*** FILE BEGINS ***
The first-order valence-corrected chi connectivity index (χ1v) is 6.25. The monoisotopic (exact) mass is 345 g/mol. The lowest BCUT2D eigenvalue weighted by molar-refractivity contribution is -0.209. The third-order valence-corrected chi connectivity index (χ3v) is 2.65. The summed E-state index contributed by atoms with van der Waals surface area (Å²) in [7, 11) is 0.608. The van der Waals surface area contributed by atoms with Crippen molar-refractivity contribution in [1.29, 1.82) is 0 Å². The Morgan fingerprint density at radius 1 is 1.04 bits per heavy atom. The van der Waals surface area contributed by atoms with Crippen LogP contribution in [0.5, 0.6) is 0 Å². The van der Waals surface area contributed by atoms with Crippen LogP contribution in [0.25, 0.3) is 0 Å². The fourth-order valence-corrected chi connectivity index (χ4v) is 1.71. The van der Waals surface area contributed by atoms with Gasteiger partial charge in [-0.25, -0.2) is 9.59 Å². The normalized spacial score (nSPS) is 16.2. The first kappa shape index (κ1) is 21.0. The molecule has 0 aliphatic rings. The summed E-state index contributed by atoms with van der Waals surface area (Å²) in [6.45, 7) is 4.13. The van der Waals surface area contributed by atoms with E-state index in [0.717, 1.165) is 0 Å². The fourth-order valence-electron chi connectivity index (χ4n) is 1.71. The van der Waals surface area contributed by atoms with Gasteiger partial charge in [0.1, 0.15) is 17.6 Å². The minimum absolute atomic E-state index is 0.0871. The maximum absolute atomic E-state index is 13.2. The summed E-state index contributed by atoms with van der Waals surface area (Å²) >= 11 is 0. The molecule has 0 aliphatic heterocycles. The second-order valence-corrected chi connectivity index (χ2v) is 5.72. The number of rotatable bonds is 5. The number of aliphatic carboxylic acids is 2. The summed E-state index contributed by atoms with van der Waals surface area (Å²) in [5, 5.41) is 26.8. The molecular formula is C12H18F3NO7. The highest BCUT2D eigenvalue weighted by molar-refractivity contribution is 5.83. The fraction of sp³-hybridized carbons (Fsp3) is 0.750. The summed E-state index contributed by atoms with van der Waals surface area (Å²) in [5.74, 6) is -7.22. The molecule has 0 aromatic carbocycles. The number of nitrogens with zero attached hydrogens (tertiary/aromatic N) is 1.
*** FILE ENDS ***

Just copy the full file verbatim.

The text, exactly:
The first-order valence-corrected chi connectivity index (χ1v) is 6.25. The monoisotopic (exact) mass is 345 g/mol. The lowest BCUT2D eigenvalue weighted by molar-refractivity contribution is -0.209. The third-order valence-corrected chi connectivity index (χ3v) is 2.65. The summed E-state index contributed by atoms with van der Waals surface area (Å²) in [7, 11) is 0.608. The van der Waals surface area contributed by atoms with Crippen molar-refractivity contribution in [1.29, 1.82) is 0 Å². The Morgan fingerprint density at radius 1 is 1.04 bits per heavy atom. The van der Waals surface area contributed by atoms with Crippen LogP contribution in [0.5, 0.6) is 0 Å². The van der Waals surface area contributed by atoms with Crippen LogP contribution in [0.25, 0.3) is 0 Å². The fourth-order valence-corrected chi connectivity index (χ4v) is 1.71. The van der Waals surface area contributed by atoms with Gasteiger partial charge in [-0.25, -0.2) is 9.59 Å². The normalized spacial score (nSPS) is 16.2. The first kappa shape index (κ1) is 21.0. The molecule has 0 aliphatic rings. The summed E-state index contributed by atoms with van der Waals surface area (Å²) in [6.45, 7) is 4.13. The van der Waals surface area contributed by atoms with E-state index in [0.717, 1.165) is 0 Å². The fourth-order valence-electron chi connectivity index (χ4n) is 1.71. The van der Waals surface area contributed by atoms with Gasteiger partial charge in [0.1, 0.15) is 17.6 Å². The minimum absolute atomic E-state index is 0.0871. The maximum absolute atomic E-state index is 13.2. The summed E-state index contributed by atoms with van der Waals surface area (Å²) >= 11 is 0. The molecule has 0 aliphatic heterocycles. The second-order valence-corrected chi connectivity index (χ2v) is 5.72. The number of rotatable bonds is 5. The number of aliphatic carboxylic acids is 2. The summed E-state index contributed by atoms with van der Waals surface area (Å²) in [5, 5.41) is 26.8. The molecular formula is C12H18F3NO7. The highest BCUT2D eigenvalue weighted by molar-refractivity contribution is 5.83. The fraction of sp³-hybridized carbons (Fsp3) is 0.750. The summed E-state index contributed by atoms with van der Waals surface area (Å²) in [5.74, 6) is -7.22. The molecule has 0 aromatic carbocycles. The number of nitrogens with zero attached hydrogens (tertiary/aromatic N) is 1.